So far for the Scriptures: now for reason. What says reason upon the subject of the fall of man?
Ponder over the sin and crime that have befouled the earth since the day in which Adam broke through the hedge by which his Creator had enclosed him, and say whether there has been no fall! Both sacred and profane history inform us that the darkest deeds and the foulest crimes have left their racks thickly scored upon this earth, from the murder in the first family that ever trod it, till the latest hour of secular enlightenment!
Look at the awful depravity of the world even now. The testimony of credible witnesses proves that in few years have the records of crime been darker than during 1855.** Swindling and wholesale robbery by men of long standing and high
character have divided attention with cases of mysterious poisoning and atrocious murder. The calendars of the various assize towns evince a lamentable condition of public morality. The thousand ingenious shapes which crime has assumed in the hands of the regular practitioners are all tokens telling a fearful tale!
“Infidelity has increased to so great a degree as to leave it in doubt whether England may not be the most unbelieving of all the kingdoms in Christendom.” So wrote a zealous clergyman of the Church of England, last year. But we see it ourselvesÂ— we want no man’s testimony to assure us that infidelity is making rapid strides throughout the world. The very religious (so-called) press is manifestly tinged with it! There is a hatred of God and of God’s pure Word abroad that is awful to contemplate! Surely there has been a fallÂ—a fearful fall of man from God!
See the skill and ingenuity of man; what inventions he is capable of; what progress he makes in learning, in science and in art! and tell me, does he bend that learning or science to the glory of God, to the exposition of His Word, or to the elucidation of difficulties in connection with it? Nay; but, with few exceptions, does his very best to undermine the old foundations, to throw discredit upon the sacred record, and to make God a liar!
Has there not been a fallÂ—a fearful fall?
Observe the general disinclination to pray, to read the Scriptures, to speak upon serious subjects. Mark that spontaneous mocking smile that passes round nearly alI companies when any religious topic is- adverted to, and telI me, has there been no fall? Is not man now, as his progenitor Adam, fleeing from God, not wanting communion with Him:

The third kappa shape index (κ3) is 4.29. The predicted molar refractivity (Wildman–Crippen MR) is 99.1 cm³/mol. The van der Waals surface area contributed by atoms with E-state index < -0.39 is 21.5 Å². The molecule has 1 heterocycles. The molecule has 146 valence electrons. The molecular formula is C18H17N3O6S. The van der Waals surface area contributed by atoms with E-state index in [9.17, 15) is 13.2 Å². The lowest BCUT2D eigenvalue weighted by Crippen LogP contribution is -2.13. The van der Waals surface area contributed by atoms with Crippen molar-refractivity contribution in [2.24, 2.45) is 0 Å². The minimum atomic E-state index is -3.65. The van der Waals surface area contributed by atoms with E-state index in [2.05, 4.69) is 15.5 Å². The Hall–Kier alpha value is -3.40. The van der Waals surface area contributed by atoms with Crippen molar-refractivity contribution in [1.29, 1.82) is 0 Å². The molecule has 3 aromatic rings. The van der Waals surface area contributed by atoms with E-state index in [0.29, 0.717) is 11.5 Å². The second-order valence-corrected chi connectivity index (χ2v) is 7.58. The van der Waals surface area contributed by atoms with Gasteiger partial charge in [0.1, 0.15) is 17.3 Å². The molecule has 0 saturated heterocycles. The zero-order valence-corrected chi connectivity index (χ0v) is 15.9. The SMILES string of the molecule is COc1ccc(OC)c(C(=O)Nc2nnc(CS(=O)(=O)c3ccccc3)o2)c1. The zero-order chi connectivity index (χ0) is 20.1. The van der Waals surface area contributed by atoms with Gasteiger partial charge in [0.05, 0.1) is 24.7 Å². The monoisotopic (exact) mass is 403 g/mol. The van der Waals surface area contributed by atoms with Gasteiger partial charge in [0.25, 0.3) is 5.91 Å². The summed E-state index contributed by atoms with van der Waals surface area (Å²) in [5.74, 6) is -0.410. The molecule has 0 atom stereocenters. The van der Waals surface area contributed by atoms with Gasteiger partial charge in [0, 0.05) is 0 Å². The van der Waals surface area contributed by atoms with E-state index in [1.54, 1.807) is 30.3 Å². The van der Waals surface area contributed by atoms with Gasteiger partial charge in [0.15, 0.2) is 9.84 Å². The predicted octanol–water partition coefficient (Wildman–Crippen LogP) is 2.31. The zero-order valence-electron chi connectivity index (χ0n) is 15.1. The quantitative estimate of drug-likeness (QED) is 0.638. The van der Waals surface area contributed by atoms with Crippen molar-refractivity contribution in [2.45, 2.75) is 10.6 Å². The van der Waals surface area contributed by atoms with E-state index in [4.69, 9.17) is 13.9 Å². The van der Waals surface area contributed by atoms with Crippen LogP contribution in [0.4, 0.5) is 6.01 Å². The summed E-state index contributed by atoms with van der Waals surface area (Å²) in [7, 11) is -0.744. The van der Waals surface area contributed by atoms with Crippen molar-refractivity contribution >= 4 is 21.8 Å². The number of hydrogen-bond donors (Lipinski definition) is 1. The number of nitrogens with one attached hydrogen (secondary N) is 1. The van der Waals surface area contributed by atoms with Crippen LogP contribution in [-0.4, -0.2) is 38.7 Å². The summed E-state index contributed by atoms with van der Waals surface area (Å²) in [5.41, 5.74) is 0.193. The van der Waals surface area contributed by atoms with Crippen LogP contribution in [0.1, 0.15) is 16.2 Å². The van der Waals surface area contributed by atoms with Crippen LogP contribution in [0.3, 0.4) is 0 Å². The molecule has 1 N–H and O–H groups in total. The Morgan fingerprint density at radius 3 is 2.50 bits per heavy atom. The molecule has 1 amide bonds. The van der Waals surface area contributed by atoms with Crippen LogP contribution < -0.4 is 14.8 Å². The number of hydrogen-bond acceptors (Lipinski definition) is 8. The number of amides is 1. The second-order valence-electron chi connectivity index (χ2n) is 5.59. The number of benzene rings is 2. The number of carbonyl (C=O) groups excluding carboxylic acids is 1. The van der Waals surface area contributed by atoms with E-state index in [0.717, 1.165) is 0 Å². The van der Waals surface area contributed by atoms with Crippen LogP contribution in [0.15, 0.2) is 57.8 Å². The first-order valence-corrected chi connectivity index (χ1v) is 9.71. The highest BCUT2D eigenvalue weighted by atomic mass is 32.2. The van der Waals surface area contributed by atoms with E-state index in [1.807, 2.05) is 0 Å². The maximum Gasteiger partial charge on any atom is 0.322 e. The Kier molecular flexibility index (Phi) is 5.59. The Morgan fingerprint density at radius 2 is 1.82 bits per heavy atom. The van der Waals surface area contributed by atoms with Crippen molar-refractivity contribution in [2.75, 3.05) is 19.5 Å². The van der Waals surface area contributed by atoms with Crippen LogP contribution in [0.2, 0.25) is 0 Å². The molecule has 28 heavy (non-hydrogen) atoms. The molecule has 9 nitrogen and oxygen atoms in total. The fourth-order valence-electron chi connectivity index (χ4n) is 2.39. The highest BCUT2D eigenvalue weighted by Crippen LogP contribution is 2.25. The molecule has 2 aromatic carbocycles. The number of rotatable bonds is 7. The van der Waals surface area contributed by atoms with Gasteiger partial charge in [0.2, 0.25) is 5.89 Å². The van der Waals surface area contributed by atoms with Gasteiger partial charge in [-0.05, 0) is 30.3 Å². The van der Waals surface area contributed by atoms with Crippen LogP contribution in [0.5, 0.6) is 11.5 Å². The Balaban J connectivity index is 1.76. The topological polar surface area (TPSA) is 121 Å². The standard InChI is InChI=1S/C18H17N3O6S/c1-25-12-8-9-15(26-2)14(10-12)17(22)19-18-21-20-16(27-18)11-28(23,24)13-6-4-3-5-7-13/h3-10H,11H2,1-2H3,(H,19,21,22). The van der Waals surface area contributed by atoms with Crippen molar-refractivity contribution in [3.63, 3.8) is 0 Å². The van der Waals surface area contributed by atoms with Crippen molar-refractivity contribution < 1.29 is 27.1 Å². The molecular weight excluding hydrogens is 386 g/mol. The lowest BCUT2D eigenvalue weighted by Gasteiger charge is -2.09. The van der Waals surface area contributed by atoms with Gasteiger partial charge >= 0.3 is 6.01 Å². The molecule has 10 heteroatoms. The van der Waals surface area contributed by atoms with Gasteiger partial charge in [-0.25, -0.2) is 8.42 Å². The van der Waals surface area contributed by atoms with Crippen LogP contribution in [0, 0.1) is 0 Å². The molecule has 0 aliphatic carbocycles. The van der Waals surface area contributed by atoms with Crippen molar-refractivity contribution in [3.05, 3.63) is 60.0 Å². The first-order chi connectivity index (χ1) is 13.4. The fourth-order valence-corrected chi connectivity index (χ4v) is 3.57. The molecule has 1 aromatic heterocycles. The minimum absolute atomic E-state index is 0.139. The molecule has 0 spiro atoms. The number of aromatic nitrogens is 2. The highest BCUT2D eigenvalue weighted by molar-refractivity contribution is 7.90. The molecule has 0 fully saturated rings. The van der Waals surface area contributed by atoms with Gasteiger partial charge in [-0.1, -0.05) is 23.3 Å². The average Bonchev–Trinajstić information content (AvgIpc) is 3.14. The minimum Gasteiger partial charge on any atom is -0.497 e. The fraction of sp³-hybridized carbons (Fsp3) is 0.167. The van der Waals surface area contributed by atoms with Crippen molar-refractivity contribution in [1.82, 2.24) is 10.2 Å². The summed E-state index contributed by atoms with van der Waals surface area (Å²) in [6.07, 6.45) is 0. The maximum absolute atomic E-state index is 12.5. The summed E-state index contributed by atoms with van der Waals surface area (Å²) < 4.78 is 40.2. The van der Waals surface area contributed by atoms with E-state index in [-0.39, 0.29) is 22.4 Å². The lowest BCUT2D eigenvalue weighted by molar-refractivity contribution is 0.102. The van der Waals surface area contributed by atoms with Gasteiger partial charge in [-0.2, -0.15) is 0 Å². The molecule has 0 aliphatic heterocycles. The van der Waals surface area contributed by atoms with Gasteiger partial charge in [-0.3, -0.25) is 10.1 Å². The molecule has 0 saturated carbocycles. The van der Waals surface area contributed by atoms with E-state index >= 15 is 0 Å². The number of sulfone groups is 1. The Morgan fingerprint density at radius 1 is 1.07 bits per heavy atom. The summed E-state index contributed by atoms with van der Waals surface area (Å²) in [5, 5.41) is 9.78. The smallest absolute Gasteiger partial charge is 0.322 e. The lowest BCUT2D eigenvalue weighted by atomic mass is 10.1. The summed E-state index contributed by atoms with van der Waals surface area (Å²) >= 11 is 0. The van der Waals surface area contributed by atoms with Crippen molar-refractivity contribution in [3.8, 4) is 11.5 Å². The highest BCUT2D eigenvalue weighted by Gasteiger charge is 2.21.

for enmity is in his heart towards his Creator?
Mark, too, in professedly religious company, though the scriptures may be discussed, and though prayer is wont to be made, what an awkwardness of manner, what a hesitation in speech, what a shifting of the subject, are manifested when the doctrines of sovereign grace are introduced; when the words ‘electing love,” or “pre-destinating grace,” or “ordination to eternal life” are let drop! Ah! how the apparent gold is transmuted! how the professed love becomes changed! how the paint and varnish of nature vanish! Poor man, at enmity with God, flees from His presence, and tries to hide himself in the trees of his own planting!
Has there been no fall?
Lastly. Notice those evil thoughts,Â—those questionable actions,Â—those wanderings in prayer,Â—that coldness in the affections towards God and the brethren, many a time and oft experienced by the saints themselves, and say has there been no fall? “Oh! how the depth of our lost condition comes clearly to the view in the very act of prayer! Alas! we know not what to pray for as we ought; and even when the Spirit helpeth our infirmities, when we cannot utter a word or even a sigh, and without words deeply groan in the spirit; then these infirmities cry out as testimony against us that we are undone, and fallen from God!” Oh! is it not trueÂ—is it not proved that “the carnal mind is enmity against God, and is not subject to the law of God, neither indeed can be?” It exists in the very saints, and continually reminds them of their fall in Adam!
3.Â—A Word in Conclusion.
And now I ask in all solemnityÂ—
If what has been stated is truth, what is the meaning of man-power, or free-will-to-do-good? If man is fallen, so fallen as to be dead to all good, what can those harangues mean for men to be up and stirring and make their peace with God, of which we so often hear?
How can that which is death endeavour to do good? How can that power which is contrary to God, and which makes Him a liar, endeavour after that which is good? How can a man “dead in trespasses and sins” consult his own eternal interest? “Is it rational,” asks an old Divine, “to think to set fallen man with his corrupt nature to work the same way with innocent Adam? This is to set beggars on a level with the rich, lame men on a journey with them that have limbs.”
OBJECTION.Â—But we are to preach, to exhort, and to threaten.